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Finding the courage to shrink

Spinning off businesses can have real advantages in creating value—if executives understand how.

August 2011 | byBill Huyett and Tim Koller

It takes courage to break up a company. CEOs and boards of directors often fear that investors will view asset divestitures as admissions of failed strategy—that having certain businesses under the same corporate umbrella never made sense. Many worry that shedding assets will cost a company the benefits of scale, cut into the advantages of analyst coverage, or even damage employee morale. Spin-offs in particular draw scrutiny because they shrink the size of the parent company but, unlike sales, don’t generate cash to reinvest.

We don’t believe these arguments hold up. What’s more, they may lead executives to pass up value-creating opportunities. A fundamental principle of corporate finance holds that a business creates the most value for shareholders and the economy as a whole when it is owned by the best—or, at least, a better—owner.1 So it makes sense that companies should continually reallocate their resources as circumstances change. Moreover, the benefits of being part of a large company come at a cost; in fact, many spun-off companies can make substantial cuts in overhead costs once they are independent. Investors typically don’t care about a company being too small once it reaches a threshold of about $500 million in market capitalization.2 And in our experience, executives and employees of spun-off companies often feel liberated and quite happy to be on their own.

So it’s a good sign that there’s been something of a revival in spin-off activity this year. According to Bloomberg, as of August 25, 174 companies had announced spin-offs of all sizes—quickly approaching the previous global record of 230, in 2006. Among the notable deals: Kraft Foods’s spin-off of its North American grocery unit and ConocoPhillips’s spin-offs of its downstream businesses.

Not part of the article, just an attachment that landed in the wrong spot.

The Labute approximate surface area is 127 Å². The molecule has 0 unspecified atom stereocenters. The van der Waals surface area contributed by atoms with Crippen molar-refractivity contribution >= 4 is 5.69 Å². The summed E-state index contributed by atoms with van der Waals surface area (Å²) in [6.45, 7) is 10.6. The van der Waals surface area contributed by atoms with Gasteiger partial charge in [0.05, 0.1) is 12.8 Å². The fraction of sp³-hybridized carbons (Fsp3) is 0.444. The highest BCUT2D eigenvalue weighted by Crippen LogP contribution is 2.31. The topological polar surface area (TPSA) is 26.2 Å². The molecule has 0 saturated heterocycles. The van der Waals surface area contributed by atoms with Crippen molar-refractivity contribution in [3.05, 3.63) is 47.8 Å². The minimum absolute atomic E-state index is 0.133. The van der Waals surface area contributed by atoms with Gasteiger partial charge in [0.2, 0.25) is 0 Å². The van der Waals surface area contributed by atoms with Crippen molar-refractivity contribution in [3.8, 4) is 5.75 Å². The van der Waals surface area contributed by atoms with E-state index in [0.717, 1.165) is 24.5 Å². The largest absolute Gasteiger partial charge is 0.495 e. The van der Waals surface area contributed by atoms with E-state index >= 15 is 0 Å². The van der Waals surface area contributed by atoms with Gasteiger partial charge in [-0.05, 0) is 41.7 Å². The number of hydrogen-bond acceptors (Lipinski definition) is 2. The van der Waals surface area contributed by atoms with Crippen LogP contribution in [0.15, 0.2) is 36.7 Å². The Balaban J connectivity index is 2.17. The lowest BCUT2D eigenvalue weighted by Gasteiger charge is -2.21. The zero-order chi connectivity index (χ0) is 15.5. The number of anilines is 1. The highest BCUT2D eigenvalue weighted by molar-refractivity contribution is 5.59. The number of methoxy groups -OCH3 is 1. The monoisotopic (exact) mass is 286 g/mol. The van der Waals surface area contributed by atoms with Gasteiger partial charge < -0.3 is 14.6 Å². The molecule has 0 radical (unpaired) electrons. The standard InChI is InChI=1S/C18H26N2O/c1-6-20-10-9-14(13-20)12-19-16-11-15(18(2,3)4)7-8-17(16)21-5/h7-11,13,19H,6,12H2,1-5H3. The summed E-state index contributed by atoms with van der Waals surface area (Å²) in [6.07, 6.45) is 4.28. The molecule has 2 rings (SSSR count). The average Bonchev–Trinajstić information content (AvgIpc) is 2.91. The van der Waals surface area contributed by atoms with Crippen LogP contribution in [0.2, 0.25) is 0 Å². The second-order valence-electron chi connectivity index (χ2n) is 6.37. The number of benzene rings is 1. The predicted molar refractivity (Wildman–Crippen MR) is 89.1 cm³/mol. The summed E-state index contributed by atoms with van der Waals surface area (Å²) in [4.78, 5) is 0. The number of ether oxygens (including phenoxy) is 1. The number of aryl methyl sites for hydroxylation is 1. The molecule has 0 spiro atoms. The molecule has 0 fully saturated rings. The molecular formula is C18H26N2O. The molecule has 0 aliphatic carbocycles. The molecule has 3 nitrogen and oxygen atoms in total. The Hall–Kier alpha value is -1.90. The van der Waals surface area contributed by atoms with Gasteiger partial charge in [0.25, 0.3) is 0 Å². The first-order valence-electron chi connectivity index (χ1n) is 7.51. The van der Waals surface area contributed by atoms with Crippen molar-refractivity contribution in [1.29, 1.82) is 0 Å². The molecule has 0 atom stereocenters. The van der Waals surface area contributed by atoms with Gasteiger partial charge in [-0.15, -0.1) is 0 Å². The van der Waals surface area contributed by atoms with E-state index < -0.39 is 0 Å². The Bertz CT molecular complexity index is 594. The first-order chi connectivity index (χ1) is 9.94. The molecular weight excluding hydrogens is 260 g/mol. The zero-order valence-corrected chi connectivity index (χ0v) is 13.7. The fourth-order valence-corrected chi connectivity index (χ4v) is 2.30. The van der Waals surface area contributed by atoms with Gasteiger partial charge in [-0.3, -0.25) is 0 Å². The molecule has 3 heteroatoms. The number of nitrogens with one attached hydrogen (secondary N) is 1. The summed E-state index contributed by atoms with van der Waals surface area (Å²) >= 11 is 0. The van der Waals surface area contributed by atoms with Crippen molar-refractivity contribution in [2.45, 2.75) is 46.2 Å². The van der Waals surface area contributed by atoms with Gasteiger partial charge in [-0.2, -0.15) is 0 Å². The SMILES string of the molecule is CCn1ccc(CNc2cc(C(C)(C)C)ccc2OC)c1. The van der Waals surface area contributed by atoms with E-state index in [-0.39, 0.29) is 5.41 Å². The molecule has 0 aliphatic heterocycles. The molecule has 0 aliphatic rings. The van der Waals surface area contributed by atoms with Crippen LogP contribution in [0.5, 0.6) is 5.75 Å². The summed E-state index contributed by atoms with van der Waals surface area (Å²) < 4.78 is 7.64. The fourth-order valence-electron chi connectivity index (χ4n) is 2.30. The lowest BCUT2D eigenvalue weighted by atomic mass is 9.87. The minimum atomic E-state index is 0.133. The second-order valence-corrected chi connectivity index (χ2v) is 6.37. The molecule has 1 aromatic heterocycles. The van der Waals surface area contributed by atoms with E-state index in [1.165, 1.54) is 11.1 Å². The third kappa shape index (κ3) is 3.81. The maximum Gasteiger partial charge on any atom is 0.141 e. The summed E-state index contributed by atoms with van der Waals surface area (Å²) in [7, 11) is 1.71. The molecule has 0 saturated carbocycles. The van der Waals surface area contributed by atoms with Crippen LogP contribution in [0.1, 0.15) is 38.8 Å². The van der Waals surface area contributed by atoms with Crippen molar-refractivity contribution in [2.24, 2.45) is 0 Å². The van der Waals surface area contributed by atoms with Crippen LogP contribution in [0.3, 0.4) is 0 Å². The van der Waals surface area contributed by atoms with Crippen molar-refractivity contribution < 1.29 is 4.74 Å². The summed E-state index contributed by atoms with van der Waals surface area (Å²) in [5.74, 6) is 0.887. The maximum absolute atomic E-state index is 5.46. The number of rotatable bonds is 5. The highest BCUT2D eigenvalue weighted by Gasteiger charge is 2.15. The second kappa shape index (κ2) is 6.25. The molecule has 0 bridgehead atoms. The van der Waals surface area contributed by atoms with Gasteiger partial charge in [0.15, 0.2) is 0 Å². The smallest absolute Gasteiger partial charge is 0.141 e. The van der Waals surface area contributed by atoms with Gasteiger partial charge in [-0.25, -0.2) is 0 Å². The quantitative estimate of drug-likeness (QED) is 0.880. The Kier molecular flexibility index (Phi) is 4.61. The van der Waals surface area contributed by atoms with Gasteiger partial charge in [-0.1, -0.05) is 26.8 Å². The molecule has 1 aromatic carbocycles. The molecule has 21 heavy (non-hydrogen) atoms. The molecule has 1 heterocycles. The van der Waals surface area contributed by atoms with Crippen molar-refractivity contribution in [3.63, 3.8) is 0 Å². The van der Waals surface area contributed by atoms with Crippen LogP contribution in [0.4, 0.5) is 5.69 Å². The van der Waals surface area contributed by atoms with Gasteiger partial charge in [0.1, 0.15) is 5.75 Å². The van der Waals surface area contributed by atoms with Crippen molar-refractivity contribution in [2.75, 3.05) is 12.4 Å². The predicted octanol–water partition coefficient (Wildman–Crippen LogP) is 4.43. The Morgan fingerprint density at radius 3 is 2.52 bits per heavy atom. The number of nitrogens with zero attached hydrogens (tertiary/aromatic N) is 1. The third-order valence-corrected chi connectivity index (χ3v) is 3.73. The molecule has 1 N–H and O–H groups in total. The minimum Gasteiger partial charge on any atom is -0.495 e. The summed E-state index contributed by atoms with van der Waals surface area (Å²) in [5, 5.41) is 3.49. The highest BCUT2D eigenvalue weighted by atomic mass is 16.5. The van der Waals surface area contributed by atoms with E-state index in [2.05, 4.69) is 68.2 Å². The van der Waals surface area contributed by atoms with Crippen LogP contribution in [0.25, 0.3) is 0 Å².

The trick to executing a spin-off strategy—and to overcoming predictable objections to it—is to understand where the value is created. Markets typically respond favorably to spin-offs, but savvy managers understand that such deals create value not from some mechanical market reaction but from the sharpened strategic vision that comes with restructuring or the tax advantages relative to a sale.

Spin-offs: A brief history

Company breakups through spin-offs date back at least a hundred years. Many of the earliest and best-known ones were mandated by courts to split up monopolies, including the 1911 breakup of Standard Oil into 34 separate companies, as well as the 1984 breakup of AT&T into 8 companies.

After the AT&T breakup, spin-offs became a more common way for companies to change their strategic direction. American Express, for example, spun off Lehman Brothers in 1994, ending its strategy of becoming a financial supermarket. In 1993, as the historical links between chemical and pharmaceutical businesses became less relevant, the British chemical company Imperial Chemical Industries3 (ICI) spun off its pharmaceutical business as Zeneca.4 Recent spin-offs have reflected similar shifts. In 2008, when the integration of the production and delivery of media content didn’t lead to the anticipated benefits, Time Warner announced that it would spin off its cable television business.

Some of the major conglomerates built in the 1960s and ’70s used spin-offs to break themselves up. ITT, one of the best-known conglomerates of that era, used a double spin-off in 1995 to split itself into three companies, ITT Sheraton (now part of Starwood Hotels and Resorts), Hartford Financial Services, and the remaining industrial businesses, which kept the ITT name. In January 2011, ITT announced that it was further splitting up into three companies: ITT Corporation (industrial process and flow control), Zylem (water and waste water), and ITT Exelis (defense). In an even more extreme example, the company that was Dun & Bradstreet in 1995 has spun out businesses four times (1996, 1998, 1999, and 2000) and now exists as seven different companies.

Understanding the benefits

One common misperception about spin-offs is that they are quick fixes for low valuations. Managers see the typically favorable response that markets have to a spin-off announcement as confirmation that a spin-off itself mechanically illuminates value that investors previously overlooked. But that belief is misleading.

Such assumptions rest errantly on a “sum of the parts” calculation. For each of a company’s businesses, analysts add up an assumed earnings multiple based on the multiples of industry peers. If they find that the sum of the parts is greater than the market value of the company as currently traded, they assume the market hasn’t valued the business properly.

Unfortunately, these analyses often are flawed—usually because the selected peers are not actually comparable in industry, performance, or both. Once truly comparable businesses are identified, the undervaluation typically disappears (exhibit).

Exhibit